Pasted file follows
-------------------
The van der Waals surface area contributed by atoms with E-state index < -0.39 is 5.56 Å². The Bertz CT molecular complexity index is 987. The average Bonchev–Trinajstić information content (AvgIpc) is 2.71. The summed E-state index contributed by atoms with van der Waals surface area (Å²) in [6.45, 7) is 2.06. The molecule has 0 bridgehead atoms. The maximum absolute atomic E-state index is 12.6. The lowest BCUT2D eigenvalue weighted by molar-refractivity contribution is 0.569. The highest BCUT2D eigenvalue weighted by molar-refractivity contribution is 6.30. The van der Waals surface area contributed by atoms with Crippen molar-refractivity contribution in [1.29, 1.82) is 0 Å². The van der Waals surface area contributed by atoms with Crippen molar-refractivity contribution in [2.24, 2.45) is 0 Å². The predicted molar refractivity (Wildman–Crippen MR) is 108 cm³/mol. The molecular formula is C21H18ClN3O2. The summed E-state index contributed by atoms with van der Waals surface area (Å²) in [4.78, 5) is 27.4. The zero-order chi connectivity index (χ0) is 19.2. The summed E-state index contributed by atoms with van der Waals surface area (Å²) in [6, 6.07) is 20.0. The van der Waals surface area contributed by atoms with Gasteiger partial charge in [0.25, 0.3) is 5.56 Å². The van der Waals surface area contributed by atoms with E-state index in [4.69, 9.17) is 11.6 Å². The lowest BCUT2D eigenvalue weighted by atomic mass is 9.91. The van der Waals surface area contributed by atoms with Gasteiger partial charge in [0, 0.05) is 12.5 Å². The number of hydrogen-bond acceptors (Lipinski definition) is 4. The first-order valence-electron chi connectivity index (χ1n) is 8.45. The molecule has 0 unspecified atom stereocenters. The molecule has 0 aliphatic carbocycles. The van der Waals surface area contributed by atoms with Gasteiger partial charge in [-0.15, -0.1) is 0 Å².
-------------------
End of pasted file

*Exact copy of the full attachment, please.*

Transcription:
The van der Waals surface area contributed by atoms with E-state index < -0.39 is 5.56 Å². The Bertz CT molecular complexity index is 987. The average Bonchev–Trinajstić information content (AvgIpc) is 2.71. The summed E-state index contributed by atoms with van der Waals surface area (Å²) in [6.45, 7) is 2.06. The molecule has 0 bridgehead atoms. The maximum absolute atomic E-state index is 12.6. The lowest BCUT2D eigenvalue weighted by molar-refractivity contribution is 0.569. The highest BCUT2D eigenvalue weighted by molar-refractivity contribution is 6.30. The van der Waals surface area contributed by atoms with Crippen molar-refractivity contribution in [1.29, 1.82) is 0 Å². The van der Waals surface area contributed by atoms with Crippen molar-refractivity contribution in [2.24, 2.45) is 0 Å². The predicted molar refractivity (Wildman–Crippen MR) is 108 cm³/mol. The molecular formula is C21H18ClN3O2. The summed E-state index contributed by atoms with van der Waals surface area (Å²) in [4.78, 5) is 27.4. The zero-order chi connectivity index (χ0) is 19.2. The summed E-state index contributed by atoms with van der Waals surface area (Å²) in [6, 6.07) is 20.0. The van der Waals surface area contributed by atoms with Gasteiger partial charge in [0.25, 0.3) is 5.56 Å². The van der Waals surface area contributed by atoms with E-state index in [4.69, 9.17) is 11.6 Å². The lowest BCUT2D eigenvalue weighted by atomic mass is 9.91. The van der Waals surface area contributed by atoms with Gasteiger partial charge in [0, 0.05) is 12.5 Å². The number of hydrogen-bond acceptors (Lipinski definition) is 4. The first-order valence-electron chi connectivity index (χ1n) is 8.45. The molecule has 0 unspecified atom stereocenters. The molecule has 0 aliphatic carbocycles. The van der Waals surface area contributed by atoms with Gasteiger partial charge in [-0.15, -0.1) is 0 Å².